5 Things Every Manager Should Do Before The Performance Review

A performance review, which often happens just once a year, is more than a just a task for a manager to check off their to-do list. It’s a way to ensure that the employee sees and supports the company’s objectives and follows the rules. It’s your job to ensure that everything goes smoothly. A performance review is the best time to straighten and update each employee’s file in case the employee would ever sue the company. Being prepared for each performance review fosters a professional atmosphere. It also ensures that the employee takes the review seriously and looks at it as more than just a salary increase.

1. Review Employee’s File

The employee’s file should hold most of the information needed to accurately judge the employee’s performances throughout the review period. It will remind you about incidents you’ve forgotten and refresh your memory about the employee’s last review. If you haven’t been in your current position long, read the file carefully. If the file’s a little thin and missing information, update it as much as possible. Use the employee, their co-workers, and human resources department to piece together the review period.

2. Review Job Description

Reviewing the employee’s job description allows managers to determine how much the employee’s workload increased over the review period and compensate the employee for their hard work. Between performance reviews, an employee can get an assistant or take on another person’s job during downsizing. These should be taken into account when considering performance and salary increases.  Also, the job description tells you, the employee and your manager exactly what the employee does for the company.

3. Encourage the Employee To Prepare For The Review

Give him or her the revised job description and listen to their input. Suggest that the employee creates a list of concerns to discuss during the review. Ask the employee to review the file before the meeting. This will limit any surprises to the employee and ease their anxiety levels before the event.

4. Investigate Any Inconsistencies

If something in the file didn’t seem correct, investigate it. Look for missing reports or documents. It’s possible something got filed in another employee’s file. Ask around. The employee, their coworkers, human resources and your boss might be able to help you find the missing paperwork or assist you in understanding an incident. It’s your job to ensure that your employee’s file is accurate.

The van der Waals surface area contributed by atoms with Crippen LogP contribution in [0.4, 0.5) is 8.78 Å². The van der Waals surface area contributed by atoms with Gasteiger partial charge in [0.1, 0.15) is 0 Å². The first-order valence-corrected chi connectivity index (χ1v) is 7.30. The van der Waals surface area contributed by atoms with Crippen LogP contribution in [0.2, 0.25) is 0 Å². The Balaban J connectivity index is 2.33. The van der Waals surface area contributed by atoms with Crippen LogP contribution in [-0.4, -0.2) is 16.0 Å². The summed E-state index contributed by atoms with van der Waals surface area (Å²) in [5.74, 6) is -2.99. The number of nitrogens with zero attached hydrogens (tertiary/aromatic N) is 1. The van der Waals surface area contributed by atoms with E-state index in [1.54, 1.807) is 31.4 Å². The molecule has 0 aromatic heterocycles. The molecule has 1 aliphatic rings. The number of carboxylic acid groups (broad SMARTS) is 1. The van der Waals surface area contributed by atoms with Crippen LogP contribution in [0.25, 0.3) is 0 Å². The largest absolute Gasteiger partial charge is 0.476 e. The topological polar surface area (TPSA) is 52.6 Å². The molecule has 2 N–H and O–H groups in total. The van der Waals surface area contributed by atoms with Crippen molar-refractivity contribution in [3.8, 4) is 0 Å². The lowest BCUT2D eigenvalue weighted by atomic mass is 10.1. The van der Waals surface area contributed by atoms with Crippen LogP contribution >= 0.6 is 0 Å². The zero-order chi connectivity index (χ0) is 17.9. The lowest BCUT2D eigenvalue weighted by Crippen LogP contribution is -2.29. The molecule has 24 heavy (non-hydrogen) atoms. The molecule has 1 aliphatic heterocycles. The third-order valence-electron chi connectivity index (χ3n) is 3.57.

5. Fill Out The Paperwork

Finish up the performance review, copy it twice, and put it into the file before the review. You keep one copy to reference during the actual review and the employee receives the other. This way you can make notes on the copy without damaging the original. If you feel the need to update the the review, then you may do so. Also, complete the notification to payroll about the employee’s salary increase and send it. The employee will be impressed with how fast they see the reward for their efforts.

A prepared manager leads the discussion and eases the employee’s anxiety during the review. All the employee needs to do is listen to the employee’s concerns and discuss salary. Preparation is key to making the experience as painless as possible for both the employee and the manager. What do you do to prepare for the performance review?

Save Time Writing Performance Reviews

Writing your performance reviews can take hours of time. It’s difficult to find the right words to express your thoughts for each employee, but this book will help you complete your performance evaluations – and save you time in the process. $25 - instant download. More Info »

Looking for the FASTEST way to complete your employee performance appraisals? Our new service, http://performancereviews.net, creates custom written performance review sample paragraphs in 30 categories. Simply enter your employee's name, gender, and rating from 1.0 to 5.0 (in half step increments). Impress your employees, management team, and HR with these professionally written performance review phrases. Learn More About Finishing Your Performance Appraisals »

Leave a Reply

Your email address will not be published. Required fields are marked *